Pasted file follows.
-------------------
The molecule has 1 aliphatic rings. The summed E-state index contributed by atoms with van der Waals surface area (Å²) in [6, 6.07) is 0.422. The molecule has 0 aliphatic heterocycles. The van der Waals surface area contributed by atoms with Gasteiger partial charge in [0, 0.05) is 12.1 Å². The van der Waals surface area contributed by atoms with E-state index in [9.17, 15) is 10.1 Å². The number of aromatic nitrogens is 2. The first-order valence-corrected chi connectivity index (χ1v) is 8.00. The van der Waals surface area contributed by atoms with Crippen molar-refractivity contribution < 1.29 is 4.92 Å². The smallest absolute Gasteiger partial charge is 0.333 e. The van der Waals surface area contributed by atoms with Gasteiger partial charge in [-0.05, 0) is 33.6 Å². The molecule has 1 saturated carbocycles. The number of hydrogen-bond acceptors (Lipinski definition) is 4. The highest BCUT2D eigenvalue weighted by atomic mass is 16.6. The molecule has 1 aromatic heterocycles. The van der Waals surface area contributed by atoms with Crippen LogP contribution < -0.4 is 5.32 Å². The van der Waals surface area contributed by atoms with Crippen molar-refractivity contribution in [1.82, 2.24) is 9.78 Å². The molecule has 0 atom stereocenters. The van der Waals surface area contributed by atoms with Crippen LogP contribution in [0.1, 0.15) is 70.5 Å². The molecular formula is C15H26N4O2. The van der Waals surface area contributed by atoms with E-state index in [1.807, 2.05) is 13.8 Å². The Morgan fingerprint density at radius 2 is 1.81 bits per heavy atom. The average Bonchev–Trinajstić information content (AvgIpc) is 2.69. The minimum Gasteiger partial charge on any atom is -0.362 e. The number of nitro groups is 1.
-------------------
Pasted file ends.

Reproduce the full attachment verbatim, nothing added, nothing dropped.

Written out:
The molecule has 1 aliphatic rings. The summed E-state index contributed by atoms with van der Waals surface area (Å²) in [6, 6.07) is 0.422. The molecule has 0 aliphatic heterocycles. The van der Waals surface area contributed by atoms with Gasteiger partial charge in [0, 0.05) is 12.1 Å². The van der Waals surface area contributed by atoms with E-state index in [9.17, 15) is 10.1 Å². The number of aromatic nitrogens is 2. The first-order valence-corrected chi connectivity index (χ1v) is 8.00. The van der Waals surface area contributed by atoms with Crippen molar-refractivity contribution < 1.29 is 4.92 Å². The smallest absolute Gasteiger partial charge is 0.333 e. The van der Waals surface area contributed by atoms with Gasteiger partial charge in [-0.05, 0) is 33.6 Å². The molecule has 1 saturated carbocycles. The number of hydrogen-bond acceptors (Lipinski definition) is 4. The highest BCUT2D eigenvalue weighted by atomic mass is 16.6. The molecule has 1 aromatic heterocycles. The van der Waals surface area contributed by atoms with Crippen LogP contribution < -0.4 is 5.32 Å². The van der Waals surface area contributed by atoms with Crippen molar-refractivity contribution in [1.82, 2.24) is 9.78 Å². The molecule has 0 atom stereocenters. The van der Waals surface area contributed by atoms with Crippen LogP contribution in [0.1, 0.15) is 70.5 Å². The molecular formula is C15H26N4O2. The van der Waals surface area contributed by atoms with E-state index in [1.807, 2.05) is 13.8 Å². The Morgan fingerprint density at radius 2 is 1.81 bits per heavy atom. The average Bonchev–Trinajstić information content (AvgIpc) is 2.69. The minimum Gasteiger partial charge on any atom is -0.362 e. The number of nitro groups is 1.